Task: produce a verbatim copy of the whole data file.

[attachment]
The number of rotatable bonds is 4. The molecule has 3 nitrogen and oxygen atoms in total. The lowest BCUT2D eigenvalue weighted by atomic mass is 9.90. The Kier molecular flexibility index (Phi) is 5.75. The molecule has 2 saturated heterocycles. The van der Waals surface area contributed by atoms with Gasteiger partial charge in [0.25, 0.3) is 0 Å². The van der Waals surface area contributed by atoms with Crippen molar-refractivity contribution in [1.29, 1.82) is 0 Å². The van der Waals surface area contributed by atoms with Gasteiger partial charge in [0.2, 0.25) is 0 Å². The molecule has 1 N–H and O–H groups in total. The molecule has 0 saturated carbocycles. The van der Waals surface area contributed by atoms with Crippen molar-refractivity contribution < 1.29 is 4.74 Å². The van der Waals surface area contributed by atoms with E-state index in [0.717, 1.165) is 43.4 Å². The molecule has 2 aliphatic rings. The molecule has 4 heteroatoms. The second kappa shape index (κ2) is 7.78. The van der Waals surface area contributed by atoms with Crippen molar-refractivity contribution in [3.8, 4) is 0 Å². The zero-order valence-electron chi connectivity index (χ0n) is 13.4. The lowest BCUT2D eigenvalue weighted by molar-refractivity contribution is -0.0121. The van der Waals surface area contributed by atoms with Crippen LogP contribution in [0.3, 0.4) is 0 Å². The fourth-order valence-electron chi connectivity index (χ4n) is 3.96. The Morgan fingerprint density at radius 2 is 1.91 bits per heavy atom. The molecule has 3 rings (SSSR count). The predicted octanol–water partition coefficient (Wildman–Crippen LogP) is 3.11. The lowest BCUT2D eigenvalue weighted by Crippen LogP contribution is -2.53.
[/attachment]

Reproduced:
The number of rotatable bonds is 4. The molecule has 3 nitrogen and oxygen atoms in total. The lowest BCUT2D eigenvalue weighted by atomic mass is 9.90. The Kier molecular flexibility index (Phi) is 5.75. The molecule has 2 saturated heterocycles. The van der Waals surface area contributed by atoms with Gasteiger partial charge in [0.25, 0.3) is 0 Å². The van der Waals surface area contributed by atoms with Crippen molar-refractivity contribution in [1.29, 1.82) is 0 Å². The van der Waals surface area contributed by atoms with Gasteiger partial charge in [0.2, 0.25) is 0 Å². The molecule has 1 N–H and O–H groups in total. The molecule has 0 saturated carbocycles. The van der Waals surface area contributed by atoms with Crippen molar-refractivity contribution < 1.29 is 4.74 Å². The van der Waals surface area contributed by atoms with E-state index in [0.717, 1.165) is 43.4 Å². The molecule has 2 aliphatic rings. The molecule has 4 heteroatoms. The second kappa shape index (κ2) is 7.78. The van der Waals surface area contributed by atoms with Crippen molar-refractivity contribution in [3.8, 4) is 0 Å². The zero-order valence-electron chi connectivity index (χ0n) is 13.4. The lowest BCUT2D eigenvalue weighted by molar-refractivity contribution is -0.0121. The van der Waals surface area contributed by atoms with Crippen LogP contribution in [0.3, 0.4) is 0 Å². The fourth-order valence-electron chi connectivity index (χ4n) is 3.96. The Morgan fingerprint density at radius 2 is 1.91 bits per heavy atom. The molecule has 3 rings (SSSR count). The predicted octanol–water partition coefficient (Wildman–Crippen LogP) is 3.11. The lowest BCUT2D eigenvalue weighted by Crippen LogP contribution is -2.53.